First mathematical model to explain how things go viral
Scientists have come up with the first ever mathematical model to explain explosive contagion in social networks - in other words, how things go viral.
Using epidemic models that draw comparisons between the transmission of complex social phenomena and infectious diseases, scientists at the Universities of Aberdeen, Cambridge, Zaragoza and Nacional de Colombia have developed a model that includes the impact of friends and acquaintances in the sudden spread of new ideas.
Dr Francisco Perez-Reche, from the University of Aberdeen's School of Natural and Computing Sciences, is the lead author of the study, which has been published in Nature Scientific Reports.
"We often witness social phenomena that become accepted by many people overnight, especially now in the age of social media," he said.
"This is especially relevant to social contexts in which individuals initially hesitate to join a collective movement, for example a strike, because they fear becoming part of a minority that could be punished. But it also applies to new ideas or products.
"Mathematical models proposed in the past typically neglected the synergistic effects of acquaintances and were unable to explain explosive contagion, but we show that these effects are ultimately responsible for whether something catches on quickly.
"In very basic terms our model shows that people's opposition to accept a new idea acts as a barrier to large contagion, until the transmission of the phenomenon becomes strong enough to overcome that reluctance – at this point, explosive contagion happens."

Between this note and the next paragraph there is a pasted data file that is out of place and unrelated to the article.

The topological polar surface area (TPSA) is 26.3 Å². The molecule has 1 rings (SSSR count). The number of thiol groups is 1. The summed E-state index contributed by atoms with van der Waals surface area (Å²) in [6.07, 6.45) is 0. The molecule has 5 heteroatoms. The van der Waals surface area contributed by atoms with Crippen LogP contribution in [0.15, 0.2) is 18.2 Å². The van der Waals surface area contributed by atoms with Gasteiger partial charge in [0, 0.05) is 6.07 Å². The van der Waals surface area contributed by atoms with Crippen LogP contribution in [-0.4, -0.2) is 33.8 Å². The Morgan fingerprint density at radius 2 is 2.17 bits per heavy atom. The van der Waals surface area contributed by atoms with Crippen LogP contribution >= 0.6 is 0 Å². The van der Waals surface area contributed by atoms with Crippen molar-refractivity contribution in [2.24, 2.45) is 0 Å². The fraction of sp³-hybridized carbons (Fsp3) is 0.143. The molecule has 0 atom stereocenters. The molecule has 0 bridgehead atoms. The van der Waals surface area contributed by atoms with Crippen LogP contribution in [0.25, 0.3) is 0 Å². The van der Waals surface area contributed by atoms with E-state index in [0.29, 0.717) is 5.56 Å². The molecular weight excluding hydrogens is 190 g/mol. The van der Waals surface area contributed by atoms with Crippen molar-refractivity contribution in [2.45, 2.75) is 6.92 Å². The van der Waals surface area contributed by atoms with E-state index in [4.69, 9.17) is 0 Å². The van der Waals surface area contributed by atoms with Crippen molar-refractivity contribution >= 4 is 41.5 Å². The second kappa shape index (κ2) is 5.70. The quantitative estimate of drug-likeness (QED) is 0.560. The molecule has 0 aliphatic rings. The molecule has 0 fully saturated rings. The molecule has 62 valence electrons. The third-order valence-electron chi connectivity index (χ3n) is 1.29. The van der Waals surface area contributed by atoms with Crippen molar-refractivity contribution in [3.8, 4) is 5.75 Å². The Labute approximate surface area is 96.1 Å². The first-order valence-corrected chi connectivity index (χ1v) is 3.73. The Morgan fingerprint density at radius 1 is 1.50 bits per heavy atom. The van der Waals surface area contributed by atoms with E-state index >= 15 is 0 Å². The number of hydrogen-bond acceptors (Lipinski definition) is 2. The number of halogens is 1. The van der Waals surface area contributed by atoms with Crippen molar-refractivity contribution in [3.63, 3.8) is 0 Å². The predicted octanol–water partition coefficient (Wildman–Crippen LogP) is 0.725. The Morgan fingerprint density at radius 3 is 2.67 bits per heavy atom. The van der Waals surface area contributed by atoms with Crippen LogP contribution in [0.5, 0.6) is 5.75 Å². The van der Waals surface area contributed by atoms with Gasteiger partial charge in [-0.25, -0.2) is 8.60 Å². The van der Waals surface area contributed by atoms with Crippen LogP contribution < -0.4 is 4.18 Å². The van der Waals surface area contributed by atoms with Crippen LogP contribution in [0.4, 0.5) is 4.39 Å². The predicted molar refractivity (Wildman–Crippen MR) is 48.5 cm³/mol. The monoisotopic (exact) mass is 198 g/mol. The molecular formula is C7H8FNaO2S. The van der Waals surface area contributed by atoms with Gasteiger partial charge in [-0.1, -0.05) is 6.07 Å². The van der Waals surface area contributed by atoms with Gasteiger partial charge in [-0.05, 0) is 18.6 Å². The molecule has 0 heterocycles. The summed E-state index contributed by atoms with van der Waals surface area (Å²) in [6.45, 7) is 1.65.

The research acknowledges the important role that social media can play in this process, making explosive contagion more apparent in our everyday lives than ever before.
However, it is the intrinsic value of the idea or product, and whether friends and acquaintances adopt it or not, that remains the crucial factor.
Dr Perez-Reche added that the model could potentially be used to address social issues, or by companies to give their product the edge over rivals.
"Our conclusions rely on numerical simulations and analytical calculations for a variety of contagion models, and we anticipate that the new understanding provided by our study will have important implications in real social scenarios," he explained.
"For instance, it could lead to better strategies to minimise the risk of sudden and often unexpected epidemics of undesired social behaviour. Similarly, it will suggest methods to engineer explosive diffusion of innovative products and ideas."